scheduler problems

From: Anjali Kulkarni (
Date: Wed Jun 12 2002 - 00:20:55 EST


I am getting a problem in the scheduler() function....

I am running an in-kernel proxy on linux 2.2.16 and I get a problem in
sched.c at line 384. It is due to the fact that the schedule() function
does not find the 'current' process in the runqueue. (A detailed
explanation of the OOPS message which comes when run without serial
line debugging is given below).

With serial line debugging I got the following backtrace:---

0# schedule() at sched.c:384
1# schedule_timeout(timeout=-806527036) at sched.c:653
2# kupdate (unused=0x0) at buffer.c:1921
3# kernel_thread(fn=0xb, arg=0xbffff86c, flags=0) at process.c:496
4# system_call at process.c:812

Note that paramters to functions schedule_timeout(negative value) and
kernel_thread are incorrect or do not seem right.
When I booted the kernel, I set breakpoints in init/main.c where
kupdate is created, and it shows a correct call to kernel_thread-
>kupdate->schedule_timeout->schedule with all functions called with
correct parameters.

Can anyone tell me what's happening here? My kernel module is no way
the cause of any of this. A detailed explanation is given below...


/*--------------------In more detail-------------------------*/
I am running an in-kernel proxy on linux 2.2.16, which places high
demand on the n/w activity of the linux m/c. I am repeatedly getting an
OOPS message at a particular place in the scheduler() function call. I
am trying to analyse the call trace, and it looks something like the


After looking at the address where OOPS reports a problem in schedule()
and looking at the objdump of sched.o, I found the problem is due to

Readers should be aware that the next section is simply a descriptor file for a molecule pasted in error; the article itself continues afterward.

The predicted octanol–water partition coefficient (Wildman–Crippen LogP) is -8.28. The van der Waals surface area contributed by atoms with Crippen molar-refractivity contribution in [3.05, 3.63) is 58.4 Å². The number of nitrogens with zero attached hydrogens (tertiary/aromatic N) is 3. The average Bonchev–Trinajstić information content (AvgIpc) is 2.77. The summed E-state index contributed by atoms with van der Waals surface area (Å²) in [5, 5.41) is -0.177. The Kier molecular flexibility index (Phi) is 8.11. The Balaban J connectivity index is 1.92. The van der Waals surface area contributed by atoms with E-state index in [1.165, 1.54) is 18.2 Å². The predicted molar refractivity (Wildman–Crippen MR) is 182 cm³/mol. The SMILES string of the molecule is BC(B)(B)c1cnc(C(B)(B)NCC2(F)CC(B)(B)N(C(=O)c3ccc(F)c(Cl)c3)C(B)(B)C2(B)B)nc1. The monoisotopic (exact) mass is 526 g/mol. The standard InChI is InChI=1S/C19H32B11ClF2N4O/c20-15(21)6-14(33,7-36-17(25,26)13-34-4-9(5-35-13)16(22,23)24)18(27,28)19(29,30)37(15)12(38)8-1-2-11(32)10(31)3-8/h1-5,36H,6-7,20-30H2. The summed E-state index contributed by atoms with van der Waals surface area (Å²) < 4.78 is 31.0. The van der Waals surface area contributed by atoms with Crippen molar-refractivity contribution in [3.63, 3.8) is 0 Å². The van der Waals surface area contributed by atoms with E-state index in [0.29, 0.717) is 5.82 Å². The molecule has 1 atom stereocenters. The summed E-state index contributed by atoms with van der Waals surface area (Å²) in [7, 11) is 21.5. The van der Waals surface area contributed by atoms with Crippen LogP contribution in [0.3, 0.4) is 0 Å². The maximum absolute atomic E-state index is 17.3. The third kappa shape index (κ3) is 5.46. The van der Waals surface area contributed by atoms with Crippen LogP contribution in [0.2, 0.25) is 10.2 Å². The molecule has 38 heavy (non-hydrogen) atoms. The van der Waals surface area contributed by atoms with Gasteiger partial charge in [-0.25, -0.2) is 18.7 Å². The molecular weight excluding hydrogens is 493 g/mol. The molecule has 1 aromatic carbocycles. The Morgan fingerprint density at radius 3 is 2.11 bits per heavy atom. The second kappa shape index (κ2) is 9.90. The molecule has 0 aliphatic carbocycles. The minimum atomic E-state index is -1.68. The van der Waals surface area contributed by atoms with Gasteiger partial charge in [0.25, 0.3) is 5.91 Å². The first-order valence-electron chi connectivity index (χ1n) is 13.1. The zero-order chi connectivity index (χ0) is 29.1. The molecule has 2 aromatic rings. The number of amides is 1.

the fact that when schedule() calls del_from_runqueue(), it finds that
the current process is *not* there on the runqueue. Further, this
current process *IS* present in the list of task structs, in
TASK_INTERRPUTIBLE state. This process is generally some process like
inetd or some process doing n/w activity.
Now, if I kill all the processes on my linux machine (just to check),
the problem frequency reduces, but it still appears, and now the
process not present on the runqueue is some process like init(pid 1) or
kupdate(pid 3). These are the processes which could not be
>From this, I concluded what happens is probably that some process
called sys_poll which called do_poll(). In do_poll(), a
process_timeout occured(I assume this a soft interrupt), which will try
and wakeup the process which caused it, ie put the process on the
runqueue. I dont know who calls the schedule_timeout? Is it the process
which wakes up from the call to schedule_timeout() after a context
switch occured? I am probably not aware of exactly how to interpret a
call trace...

Thanks again.


Anjali Kulkarni
Software Engineer
Indra Networks

~Living Well is the best Revenge~
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